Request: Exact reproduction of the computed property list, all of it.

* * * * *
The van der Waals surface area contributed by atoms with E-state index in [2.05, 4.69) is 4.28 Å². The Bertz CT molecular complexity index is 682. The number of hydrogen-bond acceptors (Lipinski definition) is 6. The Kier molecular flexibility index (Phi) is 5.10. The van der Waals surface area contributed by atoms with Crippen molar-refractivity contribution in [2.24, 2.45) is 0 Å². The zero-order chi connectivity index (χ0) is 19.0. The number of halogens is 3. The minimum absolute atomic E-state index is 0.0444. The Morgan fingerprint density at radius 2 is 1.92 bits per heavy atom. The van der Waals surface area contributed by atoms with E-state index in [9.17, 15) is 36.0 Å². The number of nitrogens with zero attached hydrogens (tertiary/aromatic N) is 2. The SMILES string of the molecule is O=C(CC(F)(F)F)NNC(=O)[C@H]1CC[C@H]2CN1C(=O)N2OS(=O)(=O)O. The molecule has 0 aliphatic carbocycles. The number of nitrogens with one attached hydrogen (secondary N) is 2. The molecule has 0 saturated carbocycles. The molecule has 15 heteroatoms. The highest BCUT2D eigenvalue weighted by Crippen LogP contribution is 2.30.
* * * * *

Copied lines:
The van der Waals surface area contributed by atoms with E-state index in [2.05, 4.69) is 4.28 Å². The Bertz CT molecular complexity index is 682. The number of hydrogen-bond acceptors (Lipinski definition) is 6. The Kier molecular flexibility index (Phi) is 5.10. The van der Waals surface area contributed by atoms with Crippen molar-refractivity contribution in [2.24, 2.45) is 0 Å². The zero-order chi connectivity index (χ0) is 19.0. The number of halogens is 3. The minimum absolute atomic E-state index is 0.0444. The Morgan fingerprint density at radius 2 is 1.92 bits per heavy atom. The van der Waals surface area contributed by atoms with E-state index in [9.17, 15) is 36.0 Å². The number of nitrogens with zero attached hydrogens (tertiary/aromatic N) is 2. The SMILES string of the molecule is O=C(CC(F)(F)F)NNC(=O)[C@H]1CC[C@H]2CN1C(=O)N2OS(=O)(=O)O. The molecule has 0 aliphatic carbocycles. The number of nitrogens with one attached hydrogen (secondary N) is 2. The molecule has 0 saturated carbocycles. The molecule has 15 heteroatoms. The highest BCUT2D eigenvalue weighted by Crippen LogP contribution is 2.30.